A Case Study Exploring How Professional Education Programs at a Mid-sized Canadian University are Conceptualizing and Operationalizing Entry-to-practice Competence Frameworks

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Rich, Jessica
entry-to-practice , competence , competency-based education , competence frameworks , professional education , assessment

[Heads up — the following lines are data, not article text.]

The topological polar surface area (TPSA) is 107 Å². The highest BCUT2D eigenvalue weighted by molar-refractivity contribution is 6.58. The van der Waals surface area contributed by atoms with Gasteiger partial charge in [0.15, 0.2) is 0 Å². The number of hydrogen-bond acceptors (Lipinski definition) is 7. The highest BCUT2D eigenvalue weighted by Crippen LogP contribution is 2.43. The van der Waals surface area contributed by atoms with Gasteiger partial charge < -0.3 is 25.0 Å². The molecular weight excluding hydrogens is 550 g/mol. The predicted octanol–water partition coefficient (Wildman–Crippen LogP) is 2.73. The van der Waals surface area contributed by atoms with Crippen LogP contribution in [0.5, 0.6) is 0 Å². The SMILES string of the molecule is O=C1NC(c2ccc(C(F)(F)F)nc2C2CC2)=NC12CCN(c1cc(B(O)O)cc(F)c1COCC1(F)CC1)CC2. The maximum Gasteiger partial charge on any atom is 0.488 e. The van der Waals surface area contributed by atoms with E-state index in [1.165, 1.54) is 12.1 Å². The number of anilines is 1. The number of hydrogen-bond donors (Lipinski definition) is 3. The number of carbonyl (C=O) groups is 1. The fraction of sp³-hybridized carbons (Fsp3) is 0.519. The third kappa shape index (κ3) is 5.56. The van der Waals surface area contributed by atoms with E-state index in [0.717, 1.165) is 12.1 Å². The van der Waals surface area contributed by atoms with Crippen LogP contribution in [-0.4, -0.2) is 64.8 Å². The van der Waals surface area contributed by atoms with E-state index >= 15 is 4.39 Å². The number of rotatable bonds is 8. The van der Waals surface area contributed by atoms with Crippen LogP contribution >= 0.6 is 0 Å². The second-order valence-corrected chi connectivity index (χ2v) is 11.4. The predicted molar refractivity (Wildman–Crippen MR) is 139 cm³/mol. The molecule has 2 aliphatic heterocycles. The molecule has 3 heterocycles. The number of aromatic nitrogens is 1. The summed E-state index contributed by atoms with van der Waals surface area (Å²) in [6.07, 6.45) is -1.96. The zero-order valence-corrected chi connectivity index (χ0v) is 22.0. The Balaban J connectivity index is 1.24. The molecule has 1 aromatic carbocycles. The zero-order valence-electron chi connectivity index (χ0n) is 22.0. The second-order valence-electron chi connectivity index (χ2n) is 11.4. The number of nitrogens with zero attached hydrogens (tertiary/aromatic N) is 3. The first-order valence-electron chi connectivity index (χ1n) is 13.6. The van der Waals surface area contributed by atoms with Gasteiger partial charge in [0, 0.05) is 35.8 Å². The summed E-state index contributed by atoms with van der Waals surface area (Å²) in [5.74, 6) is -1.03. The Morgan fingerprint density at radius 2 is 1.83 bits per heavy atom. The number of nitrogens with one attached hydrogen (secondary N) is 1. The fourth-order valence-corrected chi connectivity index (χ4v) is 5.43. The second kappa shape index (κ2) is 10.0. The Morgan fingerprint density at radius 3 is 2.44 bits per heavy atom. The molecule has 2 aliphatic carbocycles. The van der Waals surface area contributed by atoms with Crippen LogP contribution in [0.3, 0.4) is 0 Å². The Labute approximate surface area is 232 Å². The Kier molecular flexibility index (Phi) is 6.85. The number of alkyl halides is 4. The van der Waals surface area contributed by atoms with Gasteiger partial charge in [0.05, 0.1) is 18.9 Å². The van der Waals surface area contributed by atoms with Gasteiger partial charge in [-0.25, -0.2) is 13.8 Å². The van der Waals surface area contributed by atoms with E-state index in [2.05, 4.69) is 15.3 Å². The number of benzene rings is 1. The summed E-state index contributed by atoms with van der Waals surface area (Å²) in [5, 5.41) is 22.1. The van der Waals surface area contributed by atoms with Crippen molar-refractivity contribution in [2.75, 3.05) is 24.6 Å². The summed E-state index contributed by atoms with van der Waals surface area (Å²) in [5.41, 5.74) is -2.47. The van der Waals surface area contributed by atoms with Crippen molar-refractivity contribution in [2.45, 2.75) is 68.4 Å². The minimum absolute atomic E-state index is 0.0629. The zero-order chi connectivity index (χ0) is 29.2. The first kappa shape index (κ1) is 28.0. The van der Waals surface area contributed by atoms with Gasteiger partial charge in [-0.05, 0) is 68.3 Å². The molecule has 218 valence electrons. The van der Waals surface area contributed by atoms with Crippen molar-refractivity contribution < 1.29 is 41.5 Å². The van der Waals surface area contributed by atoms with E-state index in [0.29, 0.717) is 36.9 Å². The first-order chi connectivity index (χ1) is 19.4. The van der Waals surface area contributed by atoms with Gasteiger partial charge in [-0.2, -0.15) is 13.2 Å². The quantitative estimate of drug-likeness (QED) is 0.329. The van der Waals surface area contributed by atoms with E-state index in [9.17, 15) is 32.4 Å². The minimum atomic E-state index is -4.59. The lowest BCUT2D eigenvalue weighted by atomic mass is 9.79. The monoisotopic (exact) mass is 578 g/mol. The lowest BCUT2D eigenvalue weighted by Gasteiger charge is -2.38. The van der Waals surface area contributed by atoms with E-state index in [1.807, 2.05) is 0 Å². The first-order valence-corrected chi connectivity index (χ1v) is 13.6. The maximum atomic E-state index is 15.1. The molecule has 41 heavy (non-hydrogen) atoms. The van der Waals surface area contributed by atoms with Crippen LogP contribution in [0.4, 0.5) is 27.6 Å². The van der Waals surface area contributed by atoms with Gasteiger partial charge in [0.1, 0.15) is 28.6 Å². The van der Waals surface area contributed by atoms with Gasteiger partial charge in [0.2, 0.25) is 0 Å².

Entry-to-practice competence frameworks and competency-based approaches to professional education are becoming increasingly popular in Canada and on a global scale. Although competency-based medical education has the potential to inform approaches to the development and assessment of competence across professional disciplines, there are contextual factors which make medical education unique. To date, few studies have compared how university-based professional education programs are using competence frameworks to guide teaching/learning and assessment in their own professional contexts. Consequently, the purpose of this qualitative case study was to explore how professional education programs at a mid-sized Canadian university are conceptualizing and operationalizing entry-to-practice competence frameworks. In Study 1, theoretical tensions between behavioural and integrated conceptions of competence were explored by comparing similarities/differences across ten professions’ entry-to-practice competence frameworks. In Study 2, an in-depth interpretive case study approach was used to explore how the assessment of competence is being operationalized in a highly resourced and work-integrated professional education program. Finally, in Study 3, an embedded case study was used to explore how nine different professional programs, with potentially fewer-resources and work-integrated learning opportunities, are approaching and perhaps problematizing the development and assessment of competence. Taken altogether, the findings of Studies 1, 2, and 3 suggest that how competence is conceptualized and represented matters and has the potential to shape how competence is developed and assessed at the program level. While limited in scope given the use of a single university, the findings highlight: (1) diversity in the approaches to operationalization being used across programs; (2) common attributes which can be used to classify the manner in which these programs operationalize the development and assessment competence; and (3) challenges with supporting academic faculty, who have academic freedom, to buy in to competence as a construct informing pedagogy and assessment. These findings can be used to inform policy and practice decisions about: (1) the role professional programs play in determining competence for entry-to-practice along professional pathways to licensure, and (2) programs’ intents for and approaches to operationalizing entry-to-practice competence frameworks in practice.
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